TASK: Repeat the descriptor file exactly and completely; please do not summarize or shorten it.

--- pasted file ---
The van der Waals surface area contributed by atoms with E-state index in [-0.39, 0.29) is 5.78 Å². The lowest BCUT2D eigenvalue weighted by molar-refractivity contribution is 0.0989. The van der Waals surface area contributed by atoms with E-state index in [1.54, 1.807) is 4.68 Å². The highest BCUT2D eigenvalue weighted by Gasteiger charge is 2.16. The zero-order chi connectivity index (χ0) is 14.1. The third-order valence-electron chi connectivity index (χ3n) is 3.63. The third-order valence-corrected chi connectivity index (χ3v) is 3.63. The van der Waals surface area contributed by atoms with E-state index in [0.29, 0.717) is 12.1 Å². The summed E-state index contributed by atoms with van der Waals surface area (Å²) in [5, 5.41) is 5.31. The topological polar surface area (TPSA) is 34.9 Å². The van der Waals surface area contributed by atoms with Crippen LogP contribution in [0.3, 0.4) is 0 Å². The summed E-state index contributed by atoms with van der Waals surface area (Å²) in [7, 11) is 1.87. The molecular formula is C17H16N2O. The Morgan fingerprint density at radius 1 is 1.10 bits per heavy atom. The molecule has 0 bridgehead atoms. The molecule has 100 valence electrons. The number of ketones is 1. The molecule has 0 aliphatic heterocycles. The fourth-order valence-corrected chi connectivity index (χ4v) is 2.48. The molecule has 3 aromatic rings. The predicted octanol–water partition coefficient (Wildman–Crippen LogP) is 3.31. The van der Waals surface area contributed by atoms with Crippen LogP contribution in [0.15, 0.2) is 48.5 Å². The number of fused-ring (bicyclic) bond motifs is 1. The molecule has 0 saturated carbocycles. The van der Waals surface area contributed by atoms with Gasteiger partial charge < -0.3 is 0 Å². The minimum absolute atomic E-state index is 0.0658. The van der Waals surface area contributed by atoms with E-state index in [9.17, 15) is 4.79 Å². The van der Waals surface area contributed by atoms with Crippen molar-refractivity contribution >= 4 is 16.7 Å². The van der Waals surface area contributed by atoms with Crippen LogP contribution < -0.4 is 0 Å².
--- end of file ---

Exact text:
The van der Waals surface area contributed by atoms with E-state index in [-0.39, 0.29) is 5.78 Å². The lowest BCUT2D eigenvalue weighted by molar-refractivity contribution is 0.0989. The van der Waals surface area contributed by atoms with E-state index in [1.54, 1.807) is 4.68 Å². The highest BCUT2D eigenvalue weighted by Gasteiger charge is 2.16. The zero-order chi connectivity index (χ0) is 14.1. The third-order valence-electron chi connectivity index (χ3n) is 3.63. The third-order valence-corrected chi connectivity index (χ3v) is 3.63. The van der Waals surface area contributed by atoms with E-state index in [0.29, 0.717) is 12.1 Å². The summed E-state index contributed by atoms with van der Waals surface area (Å²) in [5, 5.41) is 5.31. The topological polar surface area (TPSA) is 34.9 Å². The van der Waals surface area contributed by atoms with Crippen LogP contribution in [0.3, 0.4) is 0 Å². The summed E-state index contributed by atoms with van der Waals surface area (Å²) in [7, 11) is 1.87. The molecular formula is C17H16N2O. The Morgan fingerprint density at radius 1 is 1.10 bits per heavy atom. The molecule has 0 bridgehead atoms. The molecule has 100 valence electrons. The number of ketones is 1. The molecule has 0 aliphatic heterocycles. The fourth-order valence-corrected chi connectivity index (χ4v) is 2.48. The molecule has 3 aromatic rings. The predicted octanol–water partition coefficient (Wildman–Crippen LogP) is 3.31. The van der Waals surface area contributed by atoms with Crippen LogP contribution in [0.15, 0.2) is 48.5 Å². The number of fused-ring (bicyclic) bond motifs is 1. The molecule has 0 saturated carbocycles. The van der Waals surface area contributed by atoms with Gasteiger partial charge < -0.3 is 0 Å². The minimum absolute atomic E-state index is 0.0658. The van der Waals surface area contributed by atoms with E-state index in [9.17, 15) is 4.79 Å². The van der Waals surface area contributed by atoms with Crippen molar-refractivity contribution >= 4 is 16.7 Å². The van der Waals surface area contributed by atoms with Crippen LogP contribution < -0.4 is 0 Å².